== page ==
HOW TO REAR A HAPPY PUPPY
Once you have purchased a puppy from a reputable source the real work starts. Puppies often look adorable at 8 weeks and many people make the mistake of treating them like babies or little fluffy toys. However they are dogs and within 6 months they are virtually full grown so there is a lot of growing, developing and training to be fitted into a short time.
Dogs are pack animals and as such they need a pack leader, this should be the owner. If you let the puppy get the upper hand at an early age you will have problems for life. For the purpose of this article we will assume that the puppy is going into a family environment, possibly with other pets present.
PREPARATIONS. Before you collect the puppy there is preparation work to be done. Ensure that your garden is puppy proof, fences and gates need to be secure. Remove any poisonous plants and pieces of rubbish that could damage a puppy. Inside the house decide where your puppy will have his own space. This could be the corner of the kitchen or utility room. Many people make up a pen with a comfortable bed or you could purchase a cage. This is the place where the puppy can sleep, eat and get out of the hurly burly of the household. Also remember that your bed, sofa and chairs are your territory and no go areas for puppies.
FEEDING. A good breeder will provide a diet sheet and probably some food to start the puppy off. A puppy will need 4 meals a day at 8 weeks and 3 meals a day at 12 weeks. By 6months their food can be fed twice a day. Stick to the meal times as well as possible, puppies like a routine. Allow about 10 minutes for the puppy to eat his fill and then remove the bowl. Puppies eat to appetite so a good rule of thumb is that there should be about a mouthful left in the dish at the end of the meal. Puppies coming away from a litter may be indifferent to food at first, try mixing some little tasty bits of chicken in with the normal food to stimulate appetite. Get your puppy used to you going near his food bowl by dropping nice pieces into the dish occasionally. Never feed the puppy from the table and don’t allow children to share snacks with the puppy.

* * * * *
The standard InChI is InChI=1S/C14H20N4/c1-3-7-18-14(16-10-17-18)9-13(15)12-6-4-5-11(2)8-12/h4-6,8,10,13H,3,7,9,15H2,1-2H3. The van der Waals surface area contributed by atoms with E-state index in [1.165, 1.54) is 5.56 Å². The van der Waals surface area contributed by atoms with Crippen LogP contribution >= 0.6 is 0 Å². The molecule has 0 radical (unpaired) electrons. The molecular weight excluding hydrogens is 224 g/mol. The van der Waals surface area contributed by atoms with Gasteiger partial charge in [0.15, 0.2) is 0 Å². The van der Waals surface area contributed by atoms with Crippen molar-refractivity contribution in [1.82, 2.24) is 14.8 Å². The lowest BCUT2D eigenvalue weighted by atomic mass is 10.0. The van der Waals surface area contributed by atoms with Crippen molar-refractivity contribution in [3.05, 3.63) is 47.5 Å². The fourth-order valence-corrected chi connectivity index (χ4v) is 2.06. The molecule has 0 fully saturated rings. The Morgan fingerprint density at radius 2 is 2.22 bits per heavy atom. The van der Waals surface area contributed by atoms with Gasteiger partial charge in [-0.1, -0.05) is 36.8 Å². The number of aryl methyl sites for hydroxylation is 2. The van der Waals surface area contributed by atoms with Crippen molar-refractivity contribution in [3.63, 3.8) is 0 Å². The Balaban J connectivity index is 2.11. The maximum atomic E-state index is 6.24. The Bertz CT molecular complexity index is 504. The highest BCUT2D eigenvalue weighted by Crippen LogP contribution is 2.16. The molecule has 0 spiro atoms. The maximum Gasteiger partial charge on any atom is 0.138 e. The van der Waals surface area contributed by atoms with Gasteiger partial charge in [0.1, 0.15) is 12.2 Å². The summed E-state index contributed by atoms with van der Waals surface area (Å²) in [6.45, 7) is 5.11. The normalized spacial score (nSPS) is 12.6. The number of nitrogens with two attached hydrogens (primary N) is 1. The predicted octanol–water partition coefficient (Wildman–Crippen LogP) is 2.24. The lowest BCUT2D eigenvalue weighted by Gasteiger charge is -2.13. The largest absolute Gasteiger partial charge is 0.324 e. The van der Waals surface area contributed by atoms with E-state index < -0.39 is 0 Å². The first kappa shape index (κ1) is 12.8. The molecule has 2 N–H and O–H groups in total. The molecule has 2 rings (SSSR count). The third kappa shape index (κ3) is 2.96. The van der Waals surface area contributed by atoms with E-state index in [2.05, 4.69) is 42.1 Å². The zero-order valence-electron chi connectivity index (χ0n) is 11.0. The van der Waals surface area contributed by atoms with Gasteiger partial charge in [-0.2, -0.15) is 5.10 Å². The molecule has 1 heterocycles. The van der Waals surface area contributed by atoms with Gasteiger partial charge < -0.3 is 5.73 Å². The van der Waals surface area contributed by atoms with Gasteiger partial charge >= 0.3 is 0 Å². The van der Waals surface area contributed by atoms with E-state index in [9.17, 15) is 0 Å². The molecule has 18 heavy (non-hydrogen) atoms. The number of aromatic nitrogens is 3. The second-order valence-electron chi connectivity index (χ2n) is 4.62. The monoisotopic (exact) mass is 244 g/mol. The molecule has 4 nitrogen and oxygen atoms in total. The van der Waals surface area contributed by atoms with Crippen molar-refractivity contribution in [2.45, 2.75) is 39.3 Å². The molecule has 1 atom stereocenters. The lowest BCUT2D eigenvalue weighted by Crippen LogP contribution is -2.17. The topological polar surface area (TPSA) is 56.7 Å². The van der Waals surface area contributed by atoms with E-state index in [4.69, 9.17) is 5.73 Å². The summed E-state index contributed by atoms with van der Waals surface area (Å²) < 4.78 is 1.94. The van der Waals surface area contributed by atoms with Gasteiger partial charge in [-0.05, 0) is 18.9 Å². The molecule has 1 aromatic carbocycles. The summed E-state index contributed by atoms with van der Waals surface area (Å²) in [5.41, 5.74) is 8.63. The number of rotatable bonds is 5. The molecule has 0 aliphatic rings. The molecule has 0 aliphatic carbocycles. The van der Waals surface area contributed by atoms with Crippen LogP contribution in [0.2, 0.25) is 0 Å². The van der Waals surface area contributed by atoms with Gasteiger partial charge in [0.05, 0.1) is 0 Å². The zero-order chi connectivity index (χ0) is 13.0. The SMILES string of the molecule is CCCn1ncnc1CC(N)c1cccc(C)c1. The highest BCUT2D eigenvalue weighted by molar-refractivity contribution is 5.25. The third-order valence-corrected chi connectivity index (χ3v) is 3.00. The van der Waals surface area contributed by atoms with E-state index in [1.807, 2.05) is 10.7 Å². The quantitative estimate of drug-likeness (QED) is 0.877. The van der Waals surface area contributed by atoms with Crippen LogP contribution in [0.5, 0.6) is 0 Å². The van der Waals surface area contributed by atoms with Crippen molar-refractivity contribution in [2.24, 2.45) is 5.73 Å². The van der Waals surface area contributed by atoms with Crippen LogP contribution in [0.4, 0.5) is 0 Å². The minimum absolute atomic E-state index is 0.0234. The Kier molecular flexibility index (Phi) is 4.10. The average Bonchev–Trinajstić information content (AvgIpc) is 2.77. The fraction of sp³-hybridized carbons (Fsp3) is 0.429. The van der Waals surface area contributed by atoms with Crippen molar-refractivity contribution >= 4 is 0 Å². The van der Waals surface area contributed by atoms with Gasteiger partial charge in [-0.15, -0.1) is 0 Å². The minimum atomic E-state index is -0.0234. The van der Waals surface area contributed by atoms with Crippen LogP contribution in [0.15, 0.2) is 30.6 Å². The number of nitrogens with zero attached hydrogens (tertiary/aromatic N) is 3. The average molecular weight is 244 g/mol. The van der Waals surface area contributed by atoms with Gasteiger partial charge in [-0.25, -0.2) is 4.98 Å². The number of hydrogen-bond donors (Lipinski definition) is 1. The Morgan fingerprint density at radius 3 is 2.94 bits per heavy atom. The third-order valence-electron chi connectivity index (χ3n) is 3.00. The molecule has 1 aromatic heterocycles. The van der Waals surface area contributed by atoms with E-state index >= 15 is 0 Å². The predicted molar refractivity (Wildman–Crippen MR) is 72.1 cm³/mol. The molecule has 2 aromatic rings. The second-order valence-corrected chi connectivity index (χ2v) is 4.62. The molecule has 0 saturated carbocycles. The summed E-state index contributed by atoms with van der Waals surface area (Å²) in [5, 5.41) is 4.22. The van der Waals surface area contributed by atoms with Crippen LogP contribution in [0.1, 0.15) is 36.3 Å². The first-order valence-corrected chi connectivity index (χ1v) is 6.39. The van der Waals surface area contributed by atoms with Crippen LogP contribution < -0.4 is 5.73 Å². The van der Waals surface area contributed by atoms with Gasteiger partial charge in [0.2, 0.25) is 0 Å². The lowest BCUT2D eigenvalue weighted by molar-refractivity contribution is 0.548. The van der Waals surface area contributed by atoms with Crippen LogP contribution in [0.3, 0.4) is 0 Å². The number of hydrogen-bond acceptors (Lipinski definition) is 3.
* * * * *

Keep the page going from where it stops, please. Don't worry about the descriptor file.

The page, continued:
Puppies grow very rapidly, by the time they are 6 months old most breeds will have almost reached their adult height. The amount of food they need will increase dramatically as they grow, so feeding to appetite is by far the best method unless you have an exceptionally greedy pup. Good brands of dog food have a feeding guide on the back of the pack. You will need to know the weight of an adult dog or bitch of your pup's breed before you can work out what he needs. So for example a cocker spaniel will weigh around about 12 to 15 kilos as an adult so use the table to find out how many grams of food your puppy needs per day at the different ages. When you decrease the number of meals don't decrease the total amount of food.
Once the pup has finished growing keep an eye on his weight. This is difficult in a fluffy breed so run your hands along his back and rib cage to make sure his backbone and ribs are not prominent (dog too thin) or covered in rolls of fat (too fat) and adjust his food accordingly. Neutering will tend to make a dog or bitch put on weight.